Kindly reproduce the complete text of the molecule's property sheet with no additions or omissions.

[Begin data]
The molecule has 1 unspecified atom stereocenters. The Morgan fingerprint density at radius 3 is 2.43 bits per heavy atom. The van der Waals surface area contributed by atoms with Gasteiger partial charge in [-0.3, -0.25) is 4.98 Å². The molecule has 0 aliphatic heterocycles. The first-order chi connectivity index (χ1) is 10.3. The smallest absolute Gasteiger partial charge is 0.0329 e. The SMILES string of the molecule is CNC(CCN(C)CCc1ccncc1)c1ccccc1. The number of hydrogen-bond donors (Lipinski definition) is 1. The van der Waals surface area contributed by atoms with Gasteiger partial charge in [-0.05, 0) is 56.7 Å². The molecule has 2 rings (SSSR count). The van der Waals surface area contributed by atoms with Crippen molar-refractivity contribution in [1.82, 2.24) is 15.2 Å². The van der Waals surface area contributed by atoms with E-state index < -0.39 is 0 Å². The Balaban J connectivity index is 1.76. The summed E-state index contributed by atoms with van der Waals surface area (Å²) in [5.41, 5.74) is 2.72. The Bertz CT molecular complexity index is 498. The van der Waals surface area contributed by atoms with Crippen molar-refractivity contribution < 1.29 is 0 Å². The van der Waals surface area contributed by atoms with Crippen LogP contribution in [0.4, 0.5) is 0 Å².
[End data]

The molecule has 1 unspecified atom stereocenters. The Morgan fingerprint density at radius 3 is 2.43 bits per heavy atom. The van der Waals surface area contributed by atoms with Gasteiger partial charge in [-0.3, -0.25) is 4.98 Å². The molecule has 0 aliphatic heterocycles. The first-order chi connectivity index (χ1) is 10.3. The smallest absolute Gasteiger partial charge is 0.0329 e. The SMILES string of the molecule is CNC(CCN(C)CCc1ccncc1)c1ccccc1. The number of hydrogen-bond donors (Lipinski definition) is 1. The van der Waals surface area contributed by atoms with Gasteiger partial charge in [-0.05, 0) is 56.7 Å². The molecule has 2 rings (SSSR count). The van der Waals surface area contributed by atoms with Crippen molar-refractivity contribution in [1.82, 2.24) is 15.2 Å². The van der Waals surface area contributed by atoms with E-state index < -0.39 is 0 Å². The Balaban J connectivity index is 1.76. The summed E-state index contributed by atoms with van der Waals surface area (Å²) in [5.41, 5.74) is 2.72. The Bertz CT molecular complexity index is 498. The van der Waals surface area contributed by atoms with Crippen molar-refractivity contribution < 1.29 is 0 Å². The van der Waals surface area contributed by atoms with Crippen LogP contribution in [0.4, 0.5) is 0 Å².